Zizhan said, “Those who are used to happiness do not know their happiness is happiness. They have to experience adversity in order to know it. You and I have leaned out of this tower and looked around to observe the grandeur of the universe. It walls its city with circling ranges of green mountains, and takes the long river as its sash. The field spreads out like a mat; mulberries and hemp flourish strong. Narrow paths crisscross [the field]; the yards and the cottages face forward and backward. Farmers and fishermen dot the riverbank; cattle and sheep roam the misty distance. As a fresh breeze arises, light clouds pile up. Mountains and rivers spread and converge, stretching a thousand miles in verdant lushness. Gazing east, [we see] mountains rise and fall one after another, running away with the river…. [Moonlight] penetrates the windows into the room, making people tremble with cold. It silences the din of the bustling crowds; one thus hears the sound of the vast, wavy river. Let’s dance with each other, drink volumes, forget our worries, and transcend all to ease ourselves. In addition, don’t you see those who used to live here? Earlier there were Xiang Ji (232–202 B.C.) and Liu Bei (161–223)[1] ; later came [Li] Guangbi (708-764) and [Zhang] Jianfeng (735–800). They had groups of warhorses and legions of fierce warriors. As they raised their arms and released a long whistle, the wind blew and the clouds forms. In the red pavilions and green towers girls danced and boys sang. When their momentum slacked to a halt and their strength was exhausted, everything turned into nothing. [Still] the mountains stand tall and the water runs deep, but grass has grown over the ruins. I asked the locals of old, [and was told that] they had vanished with nothing left. Therefore I, in your company, will lament over the passing of the ancients and the flooding of the [Yellow] River in the past. Knowing that changes will never cease, let’s drink to the end of the day.”

Upon these words, the guests laugh with relief and abandoned themselves to inebriation. As the Milky Way tilts and the moon glides down, we support one another on our way out.

子瞻與客遊於黃樓之上,客仰而望俯而嘆曰:“噫嘻!殆哉!在漢元光,河決瓠子, 腾蹙钜野,衍溢淮泗,梁楚受害二十餘歲。下者為污澤,上者為沮洳。民為魚鱉,郡縣無所。天子封祀太山,徜徉東方,哀民之無辜,流死不藏,使公卿負薪,以塞宣房。瓠子之歌,至今傷之。嗟惟此邦,俯仰千載,河東傾而南洩,蹈漢世之遺害。包原隰而為一,窺吾墉之摧敗。呂梁齟齬,橫絕乎其前,四山連屬,合圍乎其外。水洄洑而不盡[進],環孤城以為海。舞魚龍於隍壑,閱帆檣於睥睨。方飄風之迅發,震鞞鼓之驚駭。誠蟻穴之不救,分閭閻之橫潰。幸冬日之既迫,水泉縮而[以]自退。棲流憐於喬木,遺枯蚌于水裔。聽澶淵之功,非天意吾誰賴。今我與公,冠冕裳衣,設幾几布筵,鬥酒相屬,飲酣作樂[樂作],開口而笑,夫豈偶然也哉?”子瞻曰:“今夫安於樂者,不知樂之為樂也,必涉於害者而後知之。吾嘗與子憑茲樓而四顧,覽天宇之宏大,繚青山以為城,引長河而為帶。平皋衍其如席,桑麻蔚乎斾斾。畫阡陌之縱橫,分園廬之向背。放田漁於江浦,散牛羊於煙際。清風時起,微雲霮□ 。山川開闔,蒼莽千里。東望則連山參差,與水皆馳。 [2]飛楹而入戶,使人體寒而戰慄。息洶洶於群動,聽川流之蕩潏。可以起舞相命,一飲千石,遺弃憂患,超然自得。且子獨不見夫昔之居此者乎?前則項籍、劉備[戊],後則光弼、建封。戰馬成群,猛士如[成]林。振臂長嘯,風動雲興。朱閣青樓,舞女歌童。勢窮力竭,化為虛空。山高水深,草生故墟。蓋將問其遺老,既次[已]灰滅而無餘矣。故吾將與子吊古人之既逝,閔河決於疇昔。知變化之無在,付杯酒以終日。”於是眾客釋然而笑,頹然而[就]醉,河傾月墮,扶擕而出。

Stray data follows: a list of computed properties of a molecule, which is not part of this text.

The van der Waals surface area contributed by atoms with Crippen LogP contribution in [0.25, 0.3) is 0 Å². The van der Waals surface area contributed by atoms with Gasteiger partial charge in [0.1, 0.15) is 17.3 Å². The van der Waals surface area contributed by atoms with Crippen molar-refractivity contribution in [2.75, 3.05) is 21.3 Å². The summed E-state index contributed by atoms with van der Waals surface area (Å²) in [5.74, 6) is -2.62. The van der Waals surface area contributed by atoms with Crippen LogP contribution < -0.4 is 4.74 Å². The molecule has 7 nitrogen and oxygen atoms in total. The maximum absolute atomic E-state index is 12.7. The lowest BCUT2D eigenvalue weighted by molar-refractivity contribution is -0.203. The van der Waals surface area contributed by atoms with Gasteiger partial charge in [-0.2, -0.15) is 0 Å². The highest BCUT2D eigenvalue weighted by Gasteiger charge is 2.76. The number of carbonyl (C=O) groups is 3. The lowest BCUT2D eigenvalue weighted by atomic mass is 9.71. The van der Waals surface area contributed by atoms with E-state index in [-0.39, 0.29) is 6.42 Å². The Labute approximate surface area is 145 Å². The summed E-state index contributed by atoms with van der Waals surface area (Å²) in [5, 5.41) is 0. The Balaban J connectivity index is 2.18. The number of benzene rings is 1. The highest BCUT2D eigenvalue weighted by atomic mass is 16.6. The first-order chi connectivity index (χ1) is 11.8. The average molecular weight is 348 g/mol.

Artist’s seal

Xia Mingyuan yin 夏明遠印

Collector’s seal

Wang Jiqian 王季遷 (C. C. Wang, 1907–2003)
Jiqian xinshang 季遷心賞

[2] It is Liu Wu (d. 154 B.C.) in Su Che’s original text. Xia Yong mistook it for Liu Bei in his transcription. Liu Bei was the leader of the Shu-Han Kingdom in the Three Kingdoms period (). Liu Wu was the grandson of Liu Jiao, younger brother of Liu Bang (r. 206-195 B.C.), founder of the Han dynasty. Liu Wu was enfeoffed in Chu.

[2] Here Xia Yong’s transcription omits a passage from Su Che’s original text:
Oscar L. Tang , New York (until 1991; donated to MMA)
Zurich. Museum Rietberg. "The Mandate of Heaven: Emperors and Artists in China," April 2, 1996–July 7, 1996.

Museum für Asiatische Kunst, Staatliche Museen zu Berlin. "The Mandate of Heaven: Emperors and Artists in China," August 3, 1996–November 10, 1996.

New York. The Metropolitan Museum of Art. "The Artist as Collector: Masterpieces of Chinese Painting from the C.C.Wang Family Collection," September 2, 1999–January 9, 2000.

New York. The Metropolitan Museum of Art. "Anatomy of a Masterpiece: How to Read Chinese Paintings," March 1, 2008–August 10, 2008.

New York. The Metropolitan Museum of Art. "The Yuan Revolution: Art and Dynastic Change," August 21, 2010–January 9, 2011.

New York. The Metropolitan Museum of Art. "Chinese Gardens: Pavilions, Studios, Retreats," August 18, 2012–January 6, 2013.

New York. The Metropolitan Museum of Art. "Masterpieces of Chinese Painting from the Metropolitan Collection II," May 7, 2016–October 11, 2016.